The 2008 financial collapse and subsequent recession decimated Zale Corporation (NYSE:ZLC), one of the oldest and most respected names in jewelry in the USA and Canada. Since 2010 the company, with new management in place, has shown remarkable progress. While still a speculative situation, the company is likely to return to profits this year.
Zales has been a fine jewelry retailer since 1924. It currently is operating 1117 stores in the USA under the names of Zales & Zales Outlet and Gordon’s Jewelers and in Canada under the names Peoples Jewellers and Mappins. It has a well-regarded website. In addition, it owns Pagoda with 652 locations. Pagoda performs ear piercing and sells less expensive jewelry, principally of silver and gold. Pagoda is not an integral part of its fine jewelry business. It is important to note that the general definition of fine Jewelry includes watches. This can cause distortions in making comparisons.
In 2008, the financial market collapsed and a recession set in. The jewelry business suffered a severe decline. As the industry recovered, changes came. Companies considered the economy the catalyst and the major problem. Unlike other industries, jewelry faced almost 20% inflation in its raw materials of precious metals and diamonds. New technologies, particularly the web, opened sales channels and changed marketing approaches to make use of the web and social media. Big box stores, department stores, chains and pure E-tailers established their footprints in their own ways.
The jewelry business has for the most part recovered and is growing moderately at around 3% or somewhat above in nominal terms. The return to profitability, in part, is a result of changes in earlier business models as well as significant additions to these models. Without reflecting on these, it is not easy to perceive the chances for Zales to fully recover.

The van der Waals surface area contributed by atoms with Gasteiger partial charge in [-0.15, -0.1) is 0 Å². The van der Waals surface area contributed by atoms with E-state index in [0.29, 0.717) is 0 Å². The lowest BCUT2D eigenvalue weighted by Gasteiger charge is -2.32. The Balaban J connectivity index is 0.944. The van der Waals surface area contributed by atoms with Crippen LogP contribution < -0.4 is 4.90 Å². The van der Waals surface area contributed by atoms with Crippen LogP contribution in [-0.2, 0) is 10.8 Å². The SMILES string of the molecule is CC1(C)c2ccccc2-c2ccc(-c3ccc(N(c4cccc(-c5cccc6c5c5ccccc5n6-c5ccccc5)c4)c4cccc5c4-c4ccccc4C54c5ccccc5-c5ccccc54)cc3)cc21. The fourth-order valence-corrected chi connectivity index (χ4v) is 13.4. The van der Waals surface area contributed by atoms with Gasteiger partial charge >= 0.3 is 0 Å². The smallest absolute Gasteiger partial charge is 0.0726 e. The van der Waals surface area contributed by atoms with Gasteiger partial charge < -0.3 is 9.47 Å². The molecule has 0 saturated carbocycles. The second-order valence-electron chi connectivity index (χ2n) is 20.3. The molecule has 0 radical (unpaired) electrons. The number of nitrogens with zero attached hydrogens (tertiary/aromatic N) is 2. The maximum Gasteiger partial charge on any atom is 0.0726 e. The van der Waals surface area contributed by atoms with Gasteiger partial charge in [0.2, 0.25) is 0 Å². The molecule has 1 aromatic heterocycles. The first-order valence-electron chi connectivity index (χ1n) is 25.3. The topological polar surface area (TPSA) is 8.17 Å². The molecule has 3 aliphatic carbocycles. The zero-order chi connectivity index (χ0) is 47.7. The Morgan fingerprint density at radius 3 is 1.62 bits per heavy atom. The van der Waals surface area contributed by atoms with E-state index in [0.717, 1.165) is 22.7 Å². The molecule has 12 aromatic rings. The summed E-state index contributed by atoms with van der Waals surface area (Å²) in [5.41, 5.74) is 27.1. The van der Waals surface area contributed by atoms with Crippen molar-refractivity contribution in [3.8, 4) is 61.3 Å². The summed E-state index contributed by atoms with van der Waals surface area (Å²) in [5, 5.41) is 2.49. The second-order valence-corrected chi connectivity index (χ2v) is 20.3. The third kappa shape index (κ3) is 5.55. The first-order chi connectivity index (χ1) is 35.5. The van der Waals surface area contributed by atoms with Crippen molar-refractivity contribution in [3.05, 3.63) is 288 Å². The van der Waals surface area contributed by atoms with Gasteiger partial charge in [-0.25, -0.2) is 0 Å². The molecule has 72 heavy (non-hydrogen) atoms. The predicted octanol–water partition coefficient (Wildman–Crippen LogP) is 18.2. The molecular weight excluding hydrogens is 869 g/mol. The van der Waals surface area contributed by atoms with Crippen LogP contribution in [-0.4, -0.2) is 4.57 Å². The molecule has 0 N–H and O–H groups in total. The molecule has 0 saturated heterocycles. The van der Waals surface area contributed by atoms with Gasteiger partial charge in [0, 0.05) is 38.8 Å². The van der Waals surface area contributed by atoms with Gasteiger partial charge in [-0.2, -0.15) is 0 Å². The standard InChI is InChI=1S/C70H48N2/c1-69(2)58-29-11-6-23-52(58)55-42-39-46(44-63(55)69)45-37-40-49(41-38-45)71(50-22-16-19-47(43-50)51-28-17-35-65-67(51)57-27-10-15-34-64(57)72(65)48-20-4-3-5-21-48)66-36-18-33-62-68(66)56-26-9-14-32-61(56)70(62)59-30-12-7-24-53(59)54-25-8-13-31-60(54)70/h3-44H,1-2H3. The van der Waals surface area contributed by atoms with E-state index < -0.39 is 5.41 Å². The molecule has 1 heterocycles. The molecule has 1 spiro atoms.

The major drivers in the industry’s recovery are:
1). The major drop in interest rates. Interest is a significant industry expense.
2). The single most significant reason sales have increased is inflation. Raw materials represent over 80% of cost. The price of precious metals and diamonds soared during this period. Some studies suggest that on an inflation adjusted basis, the industry has still not fully recovered.
3). Slowly improving consumer spending and optimism.
4). Rapidly increasing use of the web.
5). Eliminating unproductive stores and cautious increases in new stores.
6). Good performance in watches.
The major inhibitors of growth are:
1). Decline in marriage rate.
2). Re-merchandising product lines to accommodate the increase in product cost.
3). Also decreasing SG&A to right size costs and improve profit.
There has been an increase in capital expenditures in the industry, but not in anticipation of rampant growth. Little has been spent on new stores. Some investment has gone into remodeling existing stores. A large portion has gone into systems for the web, inventory and other controls.
Today, Wal-Mart is the largest jewelry retailer and owns the bottom end of the market. Amazon is the most significant jewelry E-tailer. Independent jewelers are continuing to close.
The battle for market share in the higher side of the middle market is what Zales is engaged in. Signet Jewelers Ltd. (NYSE:SIG) is Zales’ closest competitor because they own Kay Jewelers. Signet has much more capital, stronger systems, and cheaper costs. On the other hand, Zales appears to be more creative and aggressive with its merchandising. Blue Nile, Inc. (NASDAQ:NILE) has taken a total web approach. They compete by holding diamonds in inventory and manufacturing on demand, eliminating markdowns.